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Thoughts from My Heart Uri Givony 17.3.11 

Thoughts from My Heart Regarding Israeli Folk Dancing by Uri Givony, translated by Zofia Shiber

Let me start with the Hebrew saying so appropriate this week of Purim, "Not as much as I hate Haman – I love Mordechai more." That being said, I wish to address myself mainly to the instructors, in Israel and abroad, concerning trends within the genre of Israeli folk dancing - trends which have recently gained momentum and which many of us dancers here in Israel find disturbing.

Any semi-veteran dancer, someone with more than 10 years in the field, must have noticed the changes that have occurred, changes for good and for bad. Granted, we now dance on wood-parquet floors, wearing superb sport-shoes, in air-conditioned halls furnished with state of the art audio-amplification sets, and enjoy generous catering and ample adjacent parking. On the other hand, we face an irresistible urge by the instructors to overwhelm us with dances newly composed to any and every trendy song or clip that surfaces on the air, all the while blasting our ears with deafening sound. Some of the dance sessions go overboard by introducing mega-screens and strobe lights which befit a night club rather than the solid folkdance session typical of not so long ago.

There are quite a number of us who deplore this trend, who yearn for the time when the Israeli dances were just that, namely folk dances- dances conveying a feeling of togetherness by dancing together in a structured circle, holding hands, singing along, and even smiling at each other. Today, some of the influential instructors have gone so far as to change the name of the genre from folk dancing to Israeli dancing. I wonder, is striking out the word "folk" intentional and done purposely!?

Moreover, what was known as "folk dancing" has become commercialized; it is driven by greed for monetary gains and increasd popularity. The community of dancers and instructors which used to be homogenous has become fractioned – almost into warring camps.

As a result, we notice, not surprisingly, a growing number of dancers and old-time instructors who express their resentment for what’s been developing. They call for holding back the tide and trying to reverse it. We witness a slow but steady return to sessions which include more of the older dances, which we have labeled “nostalgia” sessions, and the attraction to these sessions by even the younger dancers! Hey, even the protest against a blasting sound volume in the dancing halls has gained in popularity. Let’s hope these are the sparrows that bring the spring, bring a change of attitude.

At this point, I plead with the instructors from countries other than Israel who contribute to the commercialization by inviting inexperienced instructors from Israel to their summer camps. Please play an active role in trying to reverse this unhealthy trend. When you invite instructors from Israel, be more selective in your choice, check his/her credentials. Not every new "star" stands in par with appropriate standards. You can preserve the quality of the Israeli folk dances by incorporating into your sessions more of the beautiful, old dances which were composed to the tunes and the lyrics (!) by the founding fathers of Israeli folklore – probably what many of you grew up on.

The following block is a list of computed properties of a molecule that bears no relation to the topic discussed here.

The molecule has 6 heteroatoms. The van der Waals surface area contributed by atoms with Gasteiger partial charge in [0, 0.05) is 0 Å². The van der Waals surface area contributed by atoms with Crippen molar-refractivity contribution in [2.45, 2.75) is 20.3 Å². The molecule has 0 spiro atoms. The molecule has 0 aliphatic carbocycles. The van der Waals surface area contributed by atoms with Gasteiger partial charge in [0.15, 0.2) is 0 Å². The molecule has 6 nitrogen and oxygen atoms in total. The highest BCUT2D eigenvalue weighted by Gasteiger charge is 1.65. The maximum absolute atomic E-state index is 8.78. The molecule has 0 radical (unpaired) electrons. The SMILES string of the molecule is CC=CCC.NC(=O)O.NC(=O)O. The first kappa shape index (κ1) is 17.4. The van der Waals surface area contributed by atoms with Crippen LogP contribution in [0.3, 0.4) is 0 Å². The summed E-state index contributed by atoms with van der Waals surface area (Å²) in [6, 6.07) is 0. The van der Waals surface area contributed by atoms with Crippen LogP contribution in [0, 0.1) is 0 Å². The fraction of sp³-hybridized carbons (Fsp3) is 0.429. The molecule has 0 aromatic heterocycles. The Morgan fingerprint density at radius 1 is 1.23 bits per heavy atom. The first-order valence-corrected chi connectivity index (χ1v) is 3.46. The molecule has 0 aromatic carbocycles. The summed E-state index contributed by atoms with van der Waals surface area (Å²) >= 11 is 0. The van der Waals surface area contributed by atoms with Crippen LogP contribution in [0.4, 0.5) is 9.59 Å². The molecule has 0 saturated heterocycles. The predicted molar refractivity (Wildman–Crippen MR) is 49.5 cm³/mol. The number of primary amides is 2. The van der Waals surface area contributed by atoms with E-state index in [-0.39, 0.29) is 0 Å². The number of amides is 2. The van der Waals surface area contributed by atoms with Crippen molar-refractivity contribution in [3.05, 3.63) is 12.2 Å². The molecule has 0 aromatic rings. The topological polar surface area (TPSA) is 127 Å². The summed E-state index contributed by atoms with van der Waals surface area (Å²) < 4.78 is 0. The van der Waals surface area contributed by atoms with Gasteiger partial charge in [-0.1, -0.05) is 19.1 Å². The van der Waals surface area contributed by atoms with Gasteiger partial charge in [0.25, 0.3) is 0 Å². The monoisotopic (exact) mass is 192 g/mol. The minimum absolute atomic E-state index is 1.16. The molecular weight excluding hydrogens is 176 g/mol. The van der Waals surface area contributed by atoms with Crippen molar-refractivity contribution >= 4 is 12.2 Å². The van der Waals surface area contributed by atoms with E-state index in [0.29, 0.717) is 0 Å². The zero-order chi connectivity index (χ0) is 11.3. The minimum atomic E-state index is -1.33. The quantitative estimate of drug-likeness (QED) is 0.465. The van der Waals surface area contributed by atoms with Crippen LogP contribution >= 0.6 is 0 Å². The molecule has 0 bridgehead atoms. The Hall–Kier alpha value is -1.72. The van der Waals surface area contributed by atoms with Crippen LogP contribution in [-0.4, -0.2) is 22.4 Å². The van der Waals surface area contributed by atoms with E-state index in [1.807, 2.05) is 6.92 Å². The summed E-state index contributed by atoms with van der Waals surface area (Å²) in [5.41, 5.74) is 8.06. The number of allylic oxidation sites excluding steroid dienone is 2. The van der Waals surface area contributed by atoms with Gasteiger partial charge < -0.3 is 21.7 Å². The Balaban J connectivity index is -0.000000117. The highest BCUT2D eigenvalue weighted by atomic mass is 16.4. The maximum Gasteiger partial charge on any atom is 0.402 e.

By doing this you will be taking part in our relentless effort to lift the “traditional dances” to the status they deserve, as cornerstones of genuine Israeli-folk dance, for the benefit of many generations to come.

This article has 2 commentsTo hide the commentsTo add a comment

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0.ידיד נפש  
 Old vs. New
 Regarding Becky's comment:

I haven't been at Kochavim but reviewed the list of the dances learned.
Seems to me a considerable improvement.

By no mean new dances are "trefa" and not every old dance is good, but in the last decade the flow of the new dances put the old dances aside. Even the "not so old" dances quickly disappear.

Still, allocating a time slot for the classics may save them from being forgotten, butt follows the concept of the "Natural Reserves". I would prefer maintaining the balance along the day (and the dance sessions). This way those who do not know these dances will not take the opportunity to sleep another hour but will have a chance to see and dance them.


0.(*Becky Schenker) 
 Old vs. new
 With regard to Uri Givony's article (bottom of the summary), I just want to point out that Kochavim addresses the issue of new and old dances very nicely. Mornings are spent on classics, afternoons on newer material.

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